Thursday, August 17, 2017

What Kind of Arthritis Do You Have?

The pattern of joint swelling and pain might be as important as sophisticated testing to distinguish the type of arthritis you have.  Multiple joints are usually involved with rheumatoid arthritis, osteoarthritis, and autoimmune problems.  Autoimmune and rheumatoid arthritis are more likely to be symmetrical and involve the upper body. Lower body involvement points more toward osteoarthritis and gout.  Of course it is also possible to have more than one form of these common diseases.  Your diagnosis is important because the treatment might be different for different conditions.

See Family Practice News, March issue, p. 4.


Thursday, August 3, 2017

Screening Tests that Make Sense for Senior Citizens

The risk of complications from colonoscopies might outweigh the potential benefits after the age of 75, unless you have a history of polyps previously treated.  Mammograms over the age of 70 and sometimes earlier than that can lead to overtreatment.  Thermographies might be better as a preventive test.  With no previous history of precancerous lesions, pap smears can be discontinued at age 65.  PSA’s have no benefit after the age of 75 and are optional for men before that.  Bone density tests are recommended every five years, beginning at age 65 for women and 70 for men.  One ultrasound per lifetime to screen for abdominal aneurysm is recommended.  I would add CardioRisk tests for arterial plaque, a questionnaire for the risk of falls, and periodic blood tests for vitamin D, CRP sensitive, glucose, Lp(a), and other lipids.

 See AARP Magazine, February/March issue, 2017, p. 24-25.

Thursday, July 27, 2017

Sugar Increases the Risk for Heart Disease

The average American consumes 22 tsp of sugar daily.  Recommended maximum intakes are 6 tsp for women and 9 tsp for men.  Excess sugar increases blood pressure, raises your chances of developing diabetes, lowers HDL cholesterol, and raises your risk of dying from heart disease by 38%.  It takes 12,500 steps per day to cancel out two 20 ounce sodas.

See the AARP Magazine, February/March issue, 2017, p. 23.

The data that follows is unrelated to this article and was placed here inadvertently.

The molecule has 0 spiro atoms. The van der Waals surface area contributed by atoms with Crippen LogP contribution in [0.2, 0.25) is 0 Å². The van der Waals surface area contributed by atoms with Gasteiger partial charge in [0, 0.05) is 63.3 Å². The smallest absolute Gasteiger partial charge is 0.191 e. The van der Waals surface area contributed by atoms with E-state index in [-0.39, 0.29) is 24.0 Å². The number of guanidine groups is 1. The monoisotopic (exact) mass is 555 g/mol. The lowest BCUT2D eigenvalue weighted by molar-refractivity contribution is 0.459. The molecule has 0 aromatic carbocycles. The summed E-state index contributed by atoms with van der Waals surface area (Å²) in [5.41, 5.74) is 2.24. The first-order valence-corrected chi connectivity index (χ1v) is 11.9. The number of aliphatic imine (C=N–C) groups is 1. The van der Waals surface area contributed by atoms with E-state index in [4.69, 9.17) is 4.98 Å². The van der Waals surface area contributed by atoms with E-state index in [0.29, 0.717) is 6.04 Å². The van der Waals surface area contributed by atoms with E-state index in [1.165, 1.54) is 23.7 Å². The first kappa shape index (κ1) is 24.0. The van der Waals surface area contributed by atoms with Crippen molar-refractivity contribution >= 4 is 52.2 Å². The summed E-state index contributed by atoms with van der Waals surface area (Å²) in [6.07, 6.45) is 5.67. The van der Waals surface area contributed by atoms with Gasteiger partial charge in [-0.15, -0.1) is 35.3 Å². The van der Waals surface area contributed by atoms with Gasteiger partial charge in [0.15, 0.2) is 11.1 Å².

Thursday, April 6, 2017

Prescription Drug Prices are Outrageously Expensive

In 2013 per capita spending for prescription drugs was $858.  The mean expenditures in 19 other industrialized countries was $400.  That gap has increased even more in the last 3 years.  While increased research costs have accounted for some of the increased prices, gouging by Big Pharma is a much bigger factor in my opinion.  While drug substitution by pharmacists, greater availability of generics, and authorizing Medicare to negotiate prices with drug companies might have some impact, a much wider acceptance of natural remedies that are effective would have much more influence.

See  Sept. 15, 2016 issue, p. 32-33.

Thursday, March 30, 2017

Limit Added Sugar Intake to 25 Gm per day for Children

The American Heart Association recommends that added sugar in the diet be limited to 25 Gm per day.  Currently, 2-5 year olds consume 53 Gms of added sugar, 6-11 year olds 79 Gms, and 12-19 year olds 93 Gm.  Evidence links excessive sugar intake to fatigue, weight gain and hyperlipidemia, which are all risk factors for cardiovascular disease in later life.

See  Family Practice News, Sept. 15, 2016 issue, p. 18.

Thursday, March 23, 2017

FDA Warns Against Combining Opiods and Benzodiazapines

Accidental overdoses of medications are common with this combination of prescribed medications.  Fatalities can result from using such drugs as Valium, Ativan, and Xanax with narcotic pain meds.  Every effort should be made to use herbal preparations, amino acids, lifestyle changes, and relaxation techniques like massage and the Kaufman procedures to avoid this risk.  Periodic attempts to reduce dosages and find alternative combinations that are effective are strongly recommended.

See Frontline Med, Sept. 15, 2016 issue, p. 3.

Thursday, March 16, 2017

Tight Blood Sugar Control for Diabetic Patients is Ineffective

All the guidelines for Diabetes from major physician organizations recommend that tight blood sugar control (a HBA1C less than 7) should be a major goal for diabetic patients.  However, an article in the highly respected journal, Circulation, that analyzed all the scientific data concluded that tight glycemic control didn’t prevent 10 out of the 11 micro and macro complications of diabetes, including fatal heart attacks, strokes, retinopathy, kidney disease and all-cause mortality.  The only complication prevented was nonfatal heart attacks.  Perhaps side effects from medications are playing a role.  We should try using such supplements as chromium, cinnamon, berberine, and BergaMet to achieve better control safely.

See Family Practice News at, Sept. 15, 2016 issue, p. 1,13.

Thursday, March 9, 2017

Smoking Still a Major Cause of Cancer Deaths

Cigarettes can cause 29% of all cancer deaths, including lung, throat, stomach, liver, colon, pancreas, kidney and leukemia.  Cardiovascular disease is also related to smoking. 40 million U.S. adults continue to smoke.  If you need help to quit, try Crave Arrest, which is a cheap and easy supplement that is available from our office.